Skip to main content

Competency Area 1: Crop Adaptation

PO 3. Understand the adaptation of major Northeast crops to extremes in precipitation on well-drained, poorly drained, and moderately well drained soils.

Adaptation of forage crops to precipitation extremes
Legumes with deep tap roots are better able to obtain water in droughty conditions.
Grasses with a shallow root system and the ability to go dormant in summer are also better adapted to precipitation extremes. Clovers and trefoil have a physiological adaptation to low O2 availability when soils are poorly drained.
Reed canarygrass can tolerate both droughty and very wet soil conditions across soil drainage classes.

Amount of summer or annual precipitation is a key component to crop adaptation
Corn-requires about 15 to 18 inches of precipitation from May through September for maximum yields, especially on droughty soils. On deep soils with high water-holding capacity, corn can produce maximum yields on 12 to 15 inches of precipitation during this time period. Corn is most sensitive to drought from 2 weeks before to 3 weeks after silking, which occurs in July and early August. Drought at this time can reduce corn grain yields by 50% and silage yields by 35-50%. Wet July conditions usually result in very high corn yields.

Wheat is a very drought tolerant crop and almost never suffers from drought stress in the Northeast. Maximum yields can be attained with only 5- 6 inches or precipitation from April through June on silt loam and clay loam soils and with 7-8 inches on very droughty soils. In fact, yields are lower when spring conditions are wet because of increased disease pressure and less N-use efficiency of fertilizer N.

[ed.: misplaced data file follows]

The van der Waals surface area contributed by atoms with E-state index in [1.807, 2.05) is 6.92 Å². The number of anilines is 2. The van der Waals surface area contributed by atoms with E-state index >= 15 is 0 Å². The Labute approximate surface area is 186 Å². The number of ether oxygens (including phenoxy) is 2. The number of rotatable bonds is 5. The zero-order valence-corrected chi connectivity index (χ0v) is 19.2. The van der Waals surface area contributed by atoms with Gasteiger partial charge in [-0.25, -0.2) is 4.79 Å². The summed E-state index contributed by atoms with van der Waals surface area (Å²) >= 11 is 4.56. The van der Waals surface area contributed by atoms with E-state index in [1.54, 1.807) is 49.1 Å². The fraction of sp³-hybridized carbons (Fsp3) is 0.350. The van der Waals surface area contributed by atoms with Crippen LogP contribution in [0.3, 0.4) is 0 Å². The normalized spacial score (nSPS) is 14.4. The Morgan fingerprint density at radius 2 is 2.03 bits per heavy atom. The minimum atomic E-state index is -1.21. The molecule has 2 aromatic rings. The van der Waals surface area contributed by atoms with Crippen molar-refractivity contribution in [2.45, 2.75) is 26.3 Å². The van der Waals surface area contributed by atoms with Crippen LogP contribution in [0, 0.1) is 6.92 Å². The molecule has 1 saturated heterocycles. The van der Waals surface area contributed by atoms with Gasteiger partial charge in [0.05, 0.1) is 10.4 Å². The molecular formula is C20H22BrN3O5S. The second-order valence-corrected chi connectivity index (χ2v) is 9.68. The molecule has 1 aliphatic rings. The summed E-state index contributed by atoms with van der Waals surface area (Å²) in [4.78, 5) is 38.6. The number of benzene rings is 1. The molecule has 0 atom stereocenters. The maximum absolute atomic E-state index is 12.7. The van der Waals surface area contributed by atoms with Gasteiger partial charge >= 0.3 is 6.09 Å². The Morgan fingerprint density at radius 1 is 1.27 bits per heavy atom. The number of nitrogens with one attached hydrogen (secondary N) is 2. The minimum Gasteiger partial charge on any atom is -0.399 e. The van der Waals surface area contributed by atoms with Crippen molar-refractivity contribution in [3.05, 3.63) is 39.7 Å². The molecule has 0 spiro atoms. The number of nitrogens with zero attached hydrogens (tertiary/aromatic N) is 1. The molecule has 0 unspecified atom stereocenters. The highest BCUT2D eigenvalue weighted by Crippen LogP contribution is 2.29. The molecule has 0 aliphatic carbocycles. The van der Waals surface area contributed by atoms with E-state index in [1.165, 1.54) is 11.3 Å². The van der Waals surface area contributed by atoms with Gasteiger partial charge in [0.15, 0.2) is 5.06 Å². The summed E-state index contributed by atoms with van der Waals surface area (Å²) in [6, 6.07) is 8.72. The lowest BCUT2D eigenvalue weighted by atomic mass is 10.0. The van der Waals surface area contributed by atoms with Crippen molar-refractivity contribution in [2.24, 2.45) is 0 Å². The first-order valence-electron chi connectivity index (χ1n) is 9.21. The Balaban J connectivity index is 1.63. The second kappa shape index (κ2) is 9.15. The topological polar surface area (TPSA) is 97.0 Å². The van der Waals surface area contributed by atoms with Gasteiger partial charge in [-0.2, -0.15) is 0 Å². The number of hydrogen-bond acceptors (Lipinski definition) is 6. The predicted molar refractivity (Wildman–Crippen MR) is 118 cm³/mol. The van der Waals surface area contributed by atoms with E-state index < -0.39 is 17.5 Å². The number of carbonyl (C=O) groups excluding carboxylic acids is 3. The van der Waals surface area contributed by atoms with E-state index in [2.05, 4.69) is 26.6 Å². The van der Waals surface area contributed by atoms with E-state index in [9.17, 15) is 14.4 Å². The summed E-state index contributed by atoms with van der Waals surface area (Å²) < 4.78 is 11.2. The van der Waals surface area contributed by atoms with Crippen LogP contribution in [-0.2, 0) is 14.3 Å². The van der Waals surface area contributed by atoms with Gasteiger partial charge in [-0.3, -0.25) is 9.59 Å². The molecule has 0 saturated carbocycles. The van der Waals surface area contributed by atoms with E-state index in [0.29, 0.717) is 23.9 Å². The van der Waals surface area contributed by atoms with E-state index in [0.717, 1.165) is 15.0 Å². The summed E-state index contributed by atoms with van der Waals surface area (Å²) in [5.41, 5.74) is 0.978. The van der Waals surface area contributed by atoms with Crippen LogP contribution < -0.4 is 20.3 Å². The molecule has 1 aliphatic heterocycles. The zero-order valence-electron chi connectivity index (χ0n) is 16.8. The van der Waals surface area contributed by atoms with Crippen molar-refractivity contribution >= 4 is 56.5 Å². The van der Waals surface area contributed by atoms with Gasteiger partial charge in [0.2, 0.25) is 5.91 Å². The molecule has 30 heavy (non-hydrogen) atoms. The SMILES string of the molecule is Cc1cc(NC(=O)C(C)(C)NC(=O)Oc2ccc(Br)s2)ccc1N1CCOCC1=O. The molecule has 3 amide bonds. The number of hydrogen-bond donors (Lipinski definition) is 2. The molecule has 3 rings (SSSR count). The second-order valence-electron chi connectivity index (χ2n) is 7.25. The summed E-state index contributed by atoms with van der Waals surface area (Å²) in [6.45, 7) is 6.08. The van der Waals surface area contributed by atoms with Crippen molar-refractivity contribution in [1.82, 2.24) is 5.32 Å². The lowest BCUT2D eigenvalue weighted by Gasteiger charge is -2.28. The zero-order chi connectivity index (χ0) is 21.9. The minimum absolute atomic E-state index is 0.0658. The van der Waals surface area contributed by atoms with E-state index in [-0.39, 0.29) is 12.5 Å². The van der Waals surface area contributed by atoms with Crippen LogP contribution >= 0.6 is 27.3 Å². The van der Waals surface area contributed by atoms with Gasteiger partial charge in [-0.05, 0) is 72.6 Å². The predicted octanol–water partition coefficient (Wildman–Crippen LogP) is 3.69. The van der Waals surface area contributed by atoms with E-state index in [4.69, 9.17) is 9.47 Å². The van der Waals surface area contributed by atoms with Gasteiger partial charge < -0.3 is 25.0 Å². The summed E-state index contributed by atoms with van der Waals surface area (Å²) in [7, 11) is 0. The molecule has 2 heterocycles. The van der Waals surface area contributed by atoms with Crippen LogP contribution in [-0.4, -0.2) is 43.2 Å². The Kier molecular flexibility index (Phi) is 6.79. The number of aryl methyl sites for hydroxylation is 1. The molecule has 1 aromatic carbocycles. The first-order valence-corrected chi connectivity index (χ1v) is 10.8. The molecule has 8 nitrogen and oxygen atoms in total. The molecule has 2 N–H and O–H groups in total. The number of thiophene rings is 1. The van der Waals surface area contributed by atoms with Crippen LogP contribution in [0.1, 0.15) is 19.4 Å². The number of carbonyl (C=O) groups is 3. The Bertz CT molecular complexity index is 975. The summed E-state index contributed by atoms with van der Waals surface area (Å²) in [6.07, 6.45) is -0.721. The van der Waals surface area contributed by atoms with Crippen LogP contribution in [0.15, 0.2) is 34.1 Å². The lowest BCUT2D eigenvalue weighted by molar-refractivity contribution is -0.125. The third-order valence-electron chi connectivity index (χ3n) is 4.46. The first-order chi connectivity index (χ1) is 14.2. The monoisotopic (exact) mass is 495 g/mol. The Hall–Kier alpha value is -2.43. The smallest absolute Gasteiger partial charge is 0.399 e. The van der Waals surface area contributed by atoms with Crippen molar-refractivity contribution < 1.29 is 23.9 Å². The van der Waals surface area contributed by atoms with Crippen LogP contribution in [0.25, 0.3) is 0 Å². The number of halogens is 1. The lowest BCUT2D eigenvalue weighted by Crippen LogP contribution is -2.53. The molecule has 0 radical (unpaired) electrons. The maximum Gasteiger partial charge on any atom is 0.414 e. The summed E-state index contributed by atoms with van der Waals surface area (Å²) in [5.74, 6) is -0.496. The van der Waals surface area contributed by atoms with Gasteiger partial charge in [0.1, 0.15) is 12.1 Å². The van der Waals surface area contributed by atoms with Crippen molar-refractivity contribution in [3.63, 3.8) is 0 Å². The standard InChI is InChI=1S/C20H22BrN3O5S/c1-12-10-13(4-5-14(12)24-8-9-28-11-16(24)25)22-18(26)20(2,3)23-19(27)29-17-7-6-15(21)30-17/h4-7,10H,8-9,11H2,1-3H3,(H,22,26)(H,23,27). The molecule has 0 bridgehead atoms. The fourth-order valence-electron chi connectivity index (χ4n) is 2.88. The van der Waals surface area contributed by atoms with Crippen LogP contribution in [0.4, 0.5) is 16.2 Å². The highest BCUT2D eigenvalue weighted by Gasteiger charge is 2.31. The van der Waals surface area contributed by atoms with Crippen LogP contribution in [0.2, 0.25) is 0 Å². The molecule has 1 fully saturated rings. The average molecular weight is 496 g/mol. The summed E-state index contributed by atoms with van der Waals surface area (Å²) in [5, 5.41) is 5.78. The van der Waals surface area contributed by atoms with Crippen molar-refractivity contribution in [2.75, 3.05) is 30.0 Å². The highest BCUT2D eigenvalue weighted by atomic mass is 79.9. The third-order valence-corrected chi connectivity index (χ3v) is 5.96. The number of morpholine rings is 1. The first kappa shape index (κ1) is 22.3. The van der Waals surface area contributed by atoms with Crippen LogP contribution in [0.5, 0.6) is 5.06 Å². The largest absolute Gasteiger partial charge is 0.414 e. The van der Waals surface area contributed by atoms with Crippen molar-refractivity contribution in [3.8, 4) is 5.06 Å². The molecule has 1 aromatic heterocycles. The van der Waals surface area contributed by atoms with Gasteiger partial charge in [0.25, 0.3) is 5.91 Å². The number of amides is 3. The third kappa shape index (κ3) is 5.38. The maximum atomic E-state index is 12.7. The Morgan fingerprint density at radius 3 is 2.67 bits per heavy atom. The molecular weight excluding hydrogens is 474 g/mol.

Soybeans also require about 15-18 inches of precipitation from May through September on most soils. Soybeans are most sensitive to drought during the pod and seed-filling periods, which coincides with the month of August. Soybean yields can be reduced by 50% if August (the pod and seed-filling periods) is dry on droughty soils. Yields are reduced by about 25% on deep soils with high water holding capacity with dry August conditions.

Water needs of a crop follow a bell-shaped curve
In the early vegetative stages of development the plant has low water needs (0.05 in./day)
When rapid vegetative development begins, water requirements increase almost daily (0.05 to 0.20"/day) Reproductive development (silking, heading out, etc.) requires the highest amounts of water (0.20"/day). Unfortunately, corn is most sensitive to drought at this time. During grain-filling, water requirements decrease almost daily starting about 3 weeks after flowering. Water use by a crop closely follows its green leaf area.